Is Jordan Speeding Toward Anarchy? (STONEGATE INSTITUTE) by Abdel Jabbar Rawashdeh 02/23/12)
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A growing number of Jordanians believe king´s measures are "cosmetic"
steps designed to contain public outrage and discontent.
The enemies of reform and transparency in the King Abdullah´s
Hashemite Kingdom have begun targeting women who dare to speak out
against dictatorship and corruption.
Some Jordanians claim that the enemies belong to the the notorious
and much-feared General Intelligence Department. They note that in
several cases over the past few months, security agents posing as
street thugs have attacked pro-democracy activists in various parts
of the kingdom.
Other Jordanians have expressed fear that their country could be
descending toward anarchy and lawlessness as a result of growing
street protests and violence. "The Arab Spring seems to knocking on
Jordan´s doors," remarked a Jordanian newspaper
editor. "Unfortunately, the king and the government are continuing to
bury their heads in the sand."
Earlier this week, a masked man stabbed and moderately wounded Inas
Msallam, a Jordanian university stunted and blogger who had played a
vital role in anti-government protests in the kingdom over the past
Msallam, a fourth-year student at Jordan University, was attacked
shortly after she criticized the monarch´s uncle, Prince Hassan bin
The prince enraged many Jordanians after he had raised doubts as to
whether those who are demanding reforms and democracy really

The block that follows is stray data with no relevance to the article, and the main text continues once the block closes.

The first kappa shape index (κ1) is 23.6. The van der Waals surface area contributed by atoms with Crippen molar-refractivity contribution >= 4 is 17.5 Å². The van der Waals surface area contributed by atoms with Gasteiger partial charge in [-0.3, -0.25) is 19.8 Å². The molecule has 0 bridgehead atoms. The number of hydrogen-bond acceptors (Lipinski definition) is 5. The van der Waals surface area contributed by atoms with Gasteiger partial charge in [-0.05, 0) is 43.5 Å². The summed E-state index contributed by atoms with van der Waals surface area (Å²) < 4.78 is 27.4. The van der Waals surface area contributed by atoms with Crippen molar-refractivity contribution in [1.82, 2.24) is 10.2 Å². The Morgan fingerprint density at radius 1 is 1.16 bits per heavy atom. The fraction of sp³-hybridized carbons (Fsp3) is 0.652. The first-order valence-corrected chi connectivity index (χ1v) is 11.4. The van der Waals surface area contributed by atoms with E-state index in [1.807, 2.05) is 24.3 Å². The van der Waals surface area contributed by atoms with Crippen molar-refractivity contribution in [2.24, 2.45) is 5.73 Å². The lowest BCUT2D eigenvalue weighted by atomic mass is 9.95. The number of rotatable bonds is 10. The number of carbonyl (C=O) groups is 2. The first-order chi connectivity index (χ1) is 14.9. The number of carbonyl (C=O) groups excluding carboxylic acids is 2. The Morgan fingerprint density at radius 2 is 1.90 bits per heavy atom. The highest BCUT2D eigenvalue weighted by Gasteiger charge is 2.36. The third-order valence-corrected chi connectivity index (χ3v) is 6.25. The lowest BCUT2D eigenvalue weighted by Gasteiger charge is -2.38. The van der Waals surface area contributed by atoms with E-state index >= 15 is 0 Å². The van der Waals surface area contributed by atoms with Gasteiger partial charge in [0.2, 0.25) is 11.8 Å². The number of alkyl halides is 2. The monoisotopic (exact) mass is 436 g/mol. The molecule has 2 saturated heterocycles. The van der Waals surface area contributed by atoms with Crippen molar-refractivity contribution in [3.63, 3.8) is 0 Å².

represent a majority of Jordanians.
Msallam wrote on her blog: "All those who watched the interview with
Prince Hassan have condemned his statements. Those who once thought
that he was the right man in the right place have now reconsidered
The victim´s mother, Noor Turkumani, said her daughter was targeted
by "terrorists" and "thugs."
The mother added that her daughter had received death threats by
phone because of her involvement in anti-government demonstrations
and defense of student´s rights on campus.
Although Jordanian security forces and government officials have
strongly denounced the stabbing of the young woman, some Jordanians
hold the authorities responsible.
These Jordanians point out this was not the first attack on its kind
against anti-government protesters.
Earlier this month, another prominent Jordanian woman, Toujan Faisal,
received death threats after she called for reforms and an end to
corruption in the kingdom. When she was invited to speak at a seminar
on reforms a few weeks ago, Faisal was assigned several bodyguards
from Jordan´s General Intelligence Department, which also provided
her with a police vehicle to ensure her safety.
Faisal, who was the first female member of the Jordanian parliament,
was held in custody for 15 days in 2002 after she sent a letter to
the late King Hussein demanding reforms and transparency.
Although King Abdullah has taken a number of measures to fight
corruption, many Jordanians feel that the kingdom still has a long
way to go before it implements real reforms and democracy. Even
worse, there is a growing number of Jordanians who believe that the
king´s measures are "cosmetic" steps that are designed to contain
public outrage and discontent.
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